Rise of the Tomb Raider’s Exclusivity Was a Poor Move

The title of this piece pretty accurately sums up my feelings on the matter of Rise of the Tomb Raider’s exclusivity for Xbox One, as one might expect. However, now with some valuable hindsight on the matter, we can delve into just how poorly the deal worked out for both Microsoft, and the game itself.

Firstly, let’s state the obvious: video game exclusivity is terrible for us, the customer. In what other instances are consumers actively locked out from experiencing a product, because they chose not to purchase a ¬£400+ plastic box?

On the other side of the product, it’s also terrible for the developer. I remember how the servers for Titanfall were virtually empty just mere months after launch exclusively on the Xbox One, even if I was still tirelessly playing the game. Because as good as Titanfall was (and it was good), it was stranded on a video game system that was arguably in free-fall at the time.

Us Titanfall fans should probably count ourselves lucky that we’re getting a sequel to the game at all, let along the fact that it’s going to be available for the maximum audience to experience across both the Xbox One and PlayStation 4 later on this year.

But in the case of Rise of the Tomb Raider, this exclusivity deal for the Xbox One has worked out incredibly badly. It started out by shooting itself in the foot, with Microsoft announcing that it was a full exclusive, then that it was a timed exclusive, then that it was back to a full exclusive, then that it was back to a timed exclusive.

While the mixed messaging is still something that plagues Microsoft to this day (see: Xbox Scorpio announcement), the tradition of exclusivity deals working out badly for video games also continued with Rise of the Tomb Raider.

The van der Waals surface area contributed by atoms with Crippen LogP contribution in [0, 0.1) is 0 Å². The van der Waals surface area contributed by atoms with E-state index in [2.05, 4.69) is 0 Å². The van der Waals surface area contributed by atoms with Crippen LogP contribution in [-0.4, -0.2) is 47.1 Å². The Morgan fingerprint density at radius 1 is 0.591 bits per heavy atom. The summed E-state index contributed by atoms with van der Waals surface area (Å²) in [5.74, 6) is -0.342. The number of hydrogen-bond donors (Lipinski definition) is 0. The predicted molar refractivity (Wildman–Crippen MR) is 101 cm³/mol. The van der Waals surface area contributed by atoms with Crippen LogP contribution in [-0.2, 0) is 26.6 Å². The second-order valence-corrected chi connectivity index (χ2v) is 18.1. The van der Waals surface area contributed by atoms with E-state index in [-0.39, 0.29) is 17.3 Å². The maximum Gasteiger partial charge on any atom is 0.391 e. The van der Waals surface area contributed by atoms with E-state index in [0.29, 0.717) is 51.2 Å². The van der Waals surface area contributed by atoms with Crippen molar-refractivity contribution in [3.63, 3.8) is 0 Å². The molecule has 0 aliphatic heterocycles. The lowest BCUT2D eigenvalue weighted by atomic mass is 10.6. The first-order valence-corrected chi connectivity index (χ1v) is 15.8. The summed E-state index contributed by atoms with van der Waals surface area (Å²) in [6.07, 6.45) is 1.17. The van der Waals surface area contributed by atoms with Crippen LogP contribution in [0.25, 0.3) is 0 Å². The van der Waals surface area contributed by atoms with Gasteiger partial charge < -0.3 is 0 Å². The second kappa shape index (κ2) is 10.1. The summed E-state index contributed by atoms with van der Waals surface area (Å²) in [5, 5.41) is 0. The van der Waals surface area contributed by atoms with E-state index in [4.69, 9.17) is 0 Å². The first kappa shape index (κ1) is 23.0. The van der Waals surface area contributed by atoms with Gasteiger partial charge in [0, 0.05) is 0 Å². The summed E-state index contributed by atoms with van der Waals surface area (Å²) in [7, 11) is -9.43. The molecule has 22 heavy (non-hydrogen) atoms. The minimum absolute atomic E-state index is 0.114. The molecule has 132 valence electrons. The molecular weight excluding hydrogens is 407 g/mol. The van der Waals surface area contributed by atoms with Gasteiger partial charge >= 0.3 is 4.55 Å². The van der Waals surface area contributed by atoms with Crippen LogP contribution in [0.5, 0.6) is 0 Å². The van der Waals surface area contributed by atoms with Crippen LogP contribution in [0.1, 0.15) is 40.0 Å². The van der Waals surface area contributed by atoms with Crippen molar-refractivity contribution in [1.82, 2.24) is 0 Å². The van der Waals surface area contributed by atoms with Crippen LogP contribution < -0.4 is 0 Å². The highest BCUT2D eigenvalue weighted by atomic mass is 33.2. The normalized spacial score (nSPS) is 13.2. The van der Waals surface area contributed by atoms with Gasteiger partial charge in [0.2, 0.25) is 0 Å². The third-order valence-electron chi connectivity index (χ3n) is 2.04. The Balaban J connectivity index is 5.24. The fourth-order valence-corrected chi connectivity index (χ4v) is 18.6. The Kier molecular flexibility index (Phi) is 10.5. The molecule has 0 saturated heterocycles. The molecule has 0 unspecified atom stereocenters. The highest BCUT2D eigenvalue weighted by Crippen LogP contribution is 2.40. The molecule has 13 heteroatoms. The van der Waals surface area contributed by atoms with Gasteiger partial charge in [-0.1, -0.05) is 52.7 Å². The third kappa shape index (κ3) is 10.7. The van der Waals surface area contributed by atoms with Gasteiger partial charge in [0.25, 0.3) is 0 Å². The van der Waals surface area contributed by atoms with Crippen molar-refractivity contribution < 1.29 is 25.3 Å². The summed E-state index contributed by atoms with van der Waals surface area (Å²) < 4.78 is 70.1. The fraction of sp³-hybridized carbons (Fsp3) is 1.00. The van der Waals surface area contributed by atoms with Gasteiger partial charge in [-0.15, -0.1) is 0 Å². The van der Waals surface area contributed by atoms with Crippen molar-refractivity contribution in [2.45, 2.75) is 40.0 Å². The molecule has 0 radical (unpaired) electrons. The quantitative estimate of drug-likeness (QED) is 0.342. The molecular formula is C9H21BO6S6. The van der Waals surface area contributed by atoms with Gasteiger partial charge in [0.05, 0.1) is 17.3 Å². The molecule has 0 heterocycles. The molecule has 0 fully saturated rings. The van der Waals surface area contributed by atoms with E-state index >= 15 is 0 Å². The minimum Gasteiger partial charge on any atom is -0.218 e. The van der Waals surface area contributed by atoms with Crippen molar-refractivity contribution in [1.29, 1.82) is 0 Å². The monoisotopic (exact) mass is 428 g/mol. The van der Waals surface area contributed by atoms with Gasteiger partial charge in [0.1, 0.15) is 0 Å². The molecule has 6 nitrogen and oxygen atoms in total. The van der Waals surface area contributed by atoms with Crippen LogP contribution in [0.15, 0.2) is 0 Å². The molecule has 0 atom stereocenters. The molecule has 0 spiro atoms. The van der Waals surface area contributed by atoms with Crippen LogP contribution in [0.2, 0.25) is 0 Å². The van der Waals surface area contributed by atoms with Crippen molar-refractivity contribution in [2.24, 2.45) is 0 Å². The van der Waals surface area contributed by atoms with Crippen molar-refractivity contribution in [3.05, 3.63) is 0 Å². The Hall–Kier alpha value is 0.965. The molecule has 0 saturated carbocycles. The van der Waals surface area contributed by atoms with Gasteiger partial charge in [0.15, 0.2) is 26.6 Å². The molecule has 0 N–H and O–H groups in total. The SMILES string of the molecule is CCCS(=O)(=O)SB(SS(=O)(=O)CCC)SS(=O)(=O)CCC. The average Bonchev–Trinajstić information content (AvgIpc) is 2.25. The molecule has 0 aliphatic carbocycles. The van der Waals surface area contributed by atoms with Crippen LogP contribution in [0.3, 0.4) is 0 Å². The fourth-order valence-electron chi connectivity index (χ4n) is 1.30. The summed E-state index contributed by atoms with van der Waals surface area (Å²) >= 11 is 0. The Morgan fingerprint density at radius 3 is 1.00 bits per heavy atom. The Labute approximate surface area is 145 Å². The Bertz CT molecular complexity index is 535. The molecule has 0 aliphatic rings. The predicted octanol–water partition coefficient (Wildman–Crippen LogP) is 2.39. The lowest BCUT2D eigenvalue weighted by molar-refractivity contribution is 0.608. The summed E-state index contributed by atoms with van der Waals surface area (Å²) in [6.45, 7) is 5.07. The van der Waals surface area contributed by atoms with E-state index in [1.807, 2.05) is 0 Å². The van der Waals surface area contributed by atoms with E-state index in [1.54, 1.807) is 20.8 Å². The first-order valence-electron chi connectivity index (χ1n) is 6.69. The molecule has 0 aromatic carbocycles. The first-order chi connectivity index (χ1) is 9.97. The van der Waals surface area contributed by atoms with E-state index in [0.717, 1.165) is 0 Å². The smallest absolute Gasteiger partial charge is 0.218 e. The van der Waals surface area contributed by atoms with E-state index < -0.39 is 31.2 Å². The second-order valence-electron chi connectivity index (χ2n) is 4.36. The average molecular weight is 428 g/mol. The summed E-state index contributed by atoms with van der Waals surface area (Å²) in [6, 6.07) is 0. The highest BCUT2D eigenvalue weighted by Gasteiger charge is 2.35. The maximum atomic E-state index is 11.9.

Concrete sales data was never actually provided for the game, and while Rise of the Tomb Raider did manage to pass one million sales on Xbox One around the beginning of this year, the game was reportedly selling three times better on the PC. If this isn’t an indication that the console exclusivity for the game failed, I don’t know what is.

Now though, the PS4 version of Rise of the Tomb Raider has been officially announced, with Sony revealing on the PlayStation Blog that all content released thus far for the Xbox One and PC versions of the game would be included with the PS4 version, as well as two brand new modes coinciding with the re-release of the title.

In addition to this, a new mission will be added to the PS4 version of the game, that would allow players to explore Croft Manor while fully immersed in a new first-person mode, enabled through the use of PlayStation VR.

There’s no doubt in my mind that the virtual reality mission based around Croft Manor will push some hesitant customers over the edge and in to buying Rise of the Tomb Raider for the PS4. Hell, I already own the game on Xbox One, and I plan on buying it again for the PlayStation 4.

To briefly summarise the entire situation, Rise of the Tomb Raider will be releasing on PlayStation 4 on October 11, with all the extra Season Pass content at no extra cost, with an art book celebrating 20 years of Lara, with a virtual reality mission for the PSVR, and with two brand new modes for free.


I hate the ‘console wars’, but if that isn’t a win for Sony, I don’t know what is.


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